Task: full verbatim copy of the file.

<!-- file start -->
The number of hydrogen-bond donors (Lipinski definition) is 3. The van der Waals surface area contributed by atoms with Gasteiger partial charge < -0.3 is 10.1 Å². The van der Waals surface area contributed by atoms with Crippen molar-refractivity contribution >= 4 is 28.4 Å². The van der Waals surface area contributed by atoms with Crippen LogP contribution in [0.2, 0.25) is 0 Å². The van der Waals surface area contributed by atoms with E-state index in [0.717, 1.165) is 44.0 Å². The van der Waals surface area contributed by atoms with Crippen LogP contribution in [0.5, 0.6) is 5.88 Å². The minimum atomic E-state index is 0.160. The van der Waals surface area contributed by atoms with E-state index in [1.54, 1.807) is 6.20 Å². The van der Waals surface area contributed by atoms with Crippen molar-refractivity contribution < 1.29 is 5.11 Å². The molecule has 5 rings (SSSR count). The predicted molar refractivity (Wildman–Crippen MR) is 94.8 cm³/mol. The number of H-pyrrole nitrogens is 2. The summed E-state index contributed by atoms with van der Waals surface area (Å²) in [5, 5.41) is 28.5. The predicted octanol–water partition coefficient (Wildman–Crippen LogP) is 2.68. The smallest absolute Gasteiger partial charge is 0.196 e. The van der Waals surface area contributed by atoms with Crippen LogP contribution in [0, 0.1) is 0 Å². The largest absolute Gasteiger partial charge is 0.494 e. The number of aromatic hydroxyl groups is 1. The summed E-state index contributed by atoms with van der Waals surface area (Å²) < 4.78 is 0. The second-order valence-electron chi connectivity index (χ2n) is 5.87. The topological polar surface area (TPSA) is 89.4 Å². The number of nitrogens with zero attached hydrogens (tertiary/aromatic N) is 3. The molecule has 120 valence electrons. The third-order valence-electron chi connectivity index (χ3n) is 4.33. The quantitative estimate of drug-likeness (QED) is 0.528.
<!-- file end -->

The number of hydrogen-bond donors (Lipinski definition) is 3. The van der Waals surface area contributed by atoms with Gasteiger partial charge < -0.3 is 10.1 Å². The van der Waals surface area contributed by atoms with Crippen molar-refractivity contribution >= 4 is 28.4 Å². The van der Waals surface area contributed by atoms with Crippen LogP contribution in [0.2, 0.25) is 0 Å². The van der Waals surface area contributed by atoms with E-state index in [0.717, 1.165) is 44.0 Å². The van der Waals surface area contributed by atoms with Crippen LogP contribution in [0.5, 0.6) is 5.88 Å². The minimum atomic E-state index is 0.160. The van der Waals surface area contributed by atoms with E-state index in [1.54, 1.807) is 6.20 Å². The van der Waals surface area contributed by atoms with Crippen molar-refractivity contribution < 1.29 is 5.11 Å². The molecule has 5 rings (SSSR count). The predicted molar refractivity (Wildman–Crippen MR) is 94.8 cm³/mol. The number of H-pyrrole nitrogens is 2. The summed E-state index contributed by atoms with van der Waals surface area (Å²) in [5, 5.41) is 28.5. The predicted octanol–water partition coefficient (Wildman–Crippen LogP) is 2.68. The smallest absolute Gasteiger partial charge is 0.196 e. The van der Waals surface area contributed by atoms with Crippen LogP contribution in [0, 0.1) is 0 Å². The largest absolute Gasteiger partial charge is 0.494 e. The number of aromatic hydroxyl groups is 1. The summed E-state index contributed by atoms with van der Waals surface area (Å²) < 4.78 is 0. The second-order valence-electron chi connectivity index (χ2n) is 5.87. The topological polar surface area (TPSA) is 89.4 Å². The number of nitrogens with zero attached hydrogens (tertiary/aromatic N) is 3. The molecule has 120 valence electrons. The third-order valence-electron chi connectivity index (χ3n) is 4.33. The quantitative estimate of drug-likeness (QED) is 0.528.